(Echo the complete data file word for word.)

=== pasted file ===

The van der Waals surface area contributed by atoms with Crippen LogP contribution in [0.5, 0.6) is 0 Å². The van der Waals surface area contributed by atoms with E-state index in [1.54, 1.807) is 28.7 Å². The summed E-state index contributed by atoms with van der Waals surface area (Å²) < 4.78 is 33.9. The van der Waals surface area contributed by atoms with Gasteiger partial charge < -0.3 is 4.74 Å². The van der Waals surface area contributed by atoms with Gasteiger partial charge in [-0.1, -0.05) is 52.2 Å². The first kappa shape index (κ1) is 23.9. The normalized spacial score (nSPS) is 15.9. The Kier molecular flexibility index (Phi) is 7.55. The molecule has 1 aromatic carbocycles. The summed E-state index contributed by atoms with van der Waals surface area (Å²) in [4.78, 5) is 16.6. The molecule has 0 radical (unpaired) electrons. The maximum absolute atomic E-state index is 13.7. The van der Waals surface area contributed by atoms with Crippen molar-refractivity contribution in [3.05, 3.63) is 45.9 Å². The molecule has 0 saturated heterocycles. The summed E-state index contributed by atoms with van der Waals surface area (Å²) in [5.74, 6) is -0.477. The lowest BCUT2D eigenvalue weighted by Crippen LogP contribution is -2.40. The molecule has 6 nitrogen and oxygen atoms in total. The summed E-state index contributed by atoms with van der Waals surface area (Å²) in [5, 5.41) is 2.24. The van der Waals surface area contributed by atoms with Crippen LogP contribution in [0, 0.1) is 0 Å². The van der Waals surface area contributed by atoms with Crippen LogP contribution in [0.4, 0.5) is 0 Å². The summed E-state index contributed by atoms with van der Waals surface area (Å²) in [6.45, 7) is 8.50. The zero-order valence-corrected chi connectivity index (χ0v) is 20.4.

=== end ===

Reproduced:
The van der Waals surface area contributed by atoms with Crippen LogP contribution in [0.5, 0.6) is 0 Å². The van der Waals surface area contributed by atoms with E-state index in [1.54, 1.807) is 28.7 Å². The summed E-state index contributed by atoms with van der Waals surface area (Å²) < 4.78 is 33.9. The van der Waals surface area contributed by atoms with Gasteiger partial charge < -0.3 is 4.74 Å². The van der Waals surface area contributed by atoms with Gasteiger partial charge in [-0.1, -0.05) is 52.2 Å². The first kappa shape index (κ1) is 23.9. The normalized spacial score (nSPS) is 15.9. The Kier molecular flexibility index (Phi) is 7.55. The molecule has 1 aromatic carbocycles. The summed E-state index contributed by atoms with van der Waals surface area (Å²) in [4.78, 5) is 16.6. The molecule has 0 radical (unpaired) electrons. The maximum absolute atomic E-state index is 13.7. The van der Waals surface area contributed by atoms with Crippen molar-refractivity contribution in [3.05, 3.63) is 45.9 Å². The molecule has 0 saturated heterocycles. The summed E-state index contributed by atoms with van der Waals surface area (Å²) in [5.74, 6) is -0.477. The lowest BCUT2D eigenvalue weighted by Crippen LogP contribution is -2.40. The molecule has 6 nitrogen and oxygen atoms in total. The summed E-state index contributed by atoms with van der Waals surface area (Å²) in [5, 5.41) is 2.24. The van der Waals surface area contributed by atoms with Crippen LogP contribution in [0, 0.1) is 0 Å². The van der Waals surface area contributed by atoms with Crippen LogP contribution in [0.4, 0.5) is 0 Å². The summed E-state index contributed by atoms with van der Waals surface area (Å²) in [6.45, 7) is 8.50. The zero-order valence-corrected chi connectivity index (χ0v) is 20.4.